Describe a Child That You Know: IELTS Speaking (3 Cue Cards With Example Answers)

It’s possible that you’ll receive a child cue card in part two of your IELTS Speaking test. The cue card might ask you to describe a child that you know. 

Let’s look at how to give a good band-seven answer to this question. You can also read some example answers below (go straight to the answers here). 

What You Can Talk About

Just think of any child that you know or that you knew in the past and use a good word group to describe that child. Here are some examples:

  • One of your children
  • A niece or nephew
  • One of your friend’s children
  • A student, if you’re a teacher
  • Any other child you might know
  • A child from a movie or TV show
  • A child from a novel you read
  • A famous child in your country 
  • A child you know when you were younger
  • A child you’d like to have one day
  • Yourself when you were a child
  • Any other child that comes to mind

Focus on Vocabulary By Using Word Groups

Whenever you have to describe a person in part two of the test, you can use a ‘person’ word group to make it easier.

A word group allows you to focus on using interesting vocabulary and idioms, which is important if you want to achieve a band-seven score.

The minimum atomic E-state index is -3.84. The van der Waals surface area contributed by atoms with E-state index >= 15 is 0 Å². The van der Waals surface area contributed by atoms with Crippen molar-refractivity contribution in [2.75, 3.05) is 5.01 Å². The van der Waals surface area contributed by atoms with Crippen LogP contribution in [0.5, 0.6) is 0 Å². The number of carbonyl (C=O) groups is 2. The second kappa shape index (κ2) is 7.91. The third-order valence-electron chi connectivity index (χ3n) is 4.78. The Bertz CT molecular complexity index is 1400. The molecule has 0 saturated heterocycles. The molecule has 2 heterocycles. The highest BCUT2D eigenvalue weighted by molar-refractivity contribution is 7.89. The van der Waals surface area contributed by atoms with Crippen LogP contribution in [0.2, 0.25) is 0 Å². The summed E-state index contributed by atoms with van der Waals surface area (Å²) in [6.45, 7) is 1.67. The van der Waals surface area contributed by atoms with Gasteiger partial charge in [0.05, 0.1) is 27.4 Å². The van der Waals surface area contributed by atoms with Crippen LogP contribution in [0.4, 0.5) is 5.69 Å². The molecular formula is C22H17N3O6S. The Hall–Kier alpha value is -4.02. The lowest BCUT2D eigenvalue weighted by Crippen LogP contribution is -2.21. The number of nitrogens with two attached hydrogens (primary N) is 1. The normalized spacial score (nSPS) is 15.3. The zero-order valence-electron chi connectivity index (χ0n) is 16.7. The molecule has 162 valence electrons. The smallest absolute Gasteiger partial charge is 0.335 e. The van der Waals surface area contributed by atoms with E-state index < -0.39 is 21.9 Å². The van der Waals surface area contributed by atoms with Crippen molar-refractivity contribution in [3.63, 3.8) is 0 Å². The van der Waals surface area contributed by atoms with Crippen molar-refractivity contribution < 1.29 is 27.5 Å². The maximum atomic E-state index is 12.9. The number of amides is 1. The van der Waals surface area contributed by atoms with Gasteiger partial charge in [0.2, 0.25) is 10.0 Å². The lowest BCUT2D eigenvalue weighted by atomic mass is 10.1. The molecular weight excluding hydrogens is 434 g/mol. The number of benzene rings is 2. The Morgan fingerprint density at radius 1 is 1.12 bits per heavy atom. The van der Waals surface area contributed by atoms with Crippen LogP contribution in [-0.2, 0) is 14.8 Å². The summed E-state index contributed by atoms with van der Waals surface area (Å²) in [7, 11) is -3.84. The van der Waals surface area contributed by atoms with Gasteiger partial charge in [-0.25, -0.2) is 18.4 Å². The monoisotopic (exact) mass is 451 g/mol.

For example, you could use an ‘intelligent person’ word group to describe a clever child you know. 

In this ‘intelligent person’ word group, you would have many interesting words and phrases like, ‘astute, resourceful, savvy, perceptive, a sharp cookie, a deep thinker, as bright as a button…’ and more. 

You can use this ‘intelligent person’ word group to describe a child you know, or to describe anyone else you’re asked about in part two of the test. 

Learn more about using word groups here. And you can see some great word groups being used in the example answers below. 

Try To Tell a Story

Another good idea for part two is to tell a story (or two stories). When you tell a story, you:

  • Keep talking easily for 30 seconds of more
  • Show that you can use the past tense well

For this particular question, you might tell any story you remember about this child. 

If you’re describing them as an intelligent child, tell a story about something intelligent they did.

If you’re describing them as a cheerful, happy child, tell a story about a time when they were very cheerful and happy. 

It’s a good idea to prepare lots and lots of short simple stories while you’re preparing for the test (this is a wonderful practice for your English too!).

Example Answers

Here are three great example answers to this question. Study these answers and perhaps you can borrow a few ideas for your own answer!

Child Cue Card 1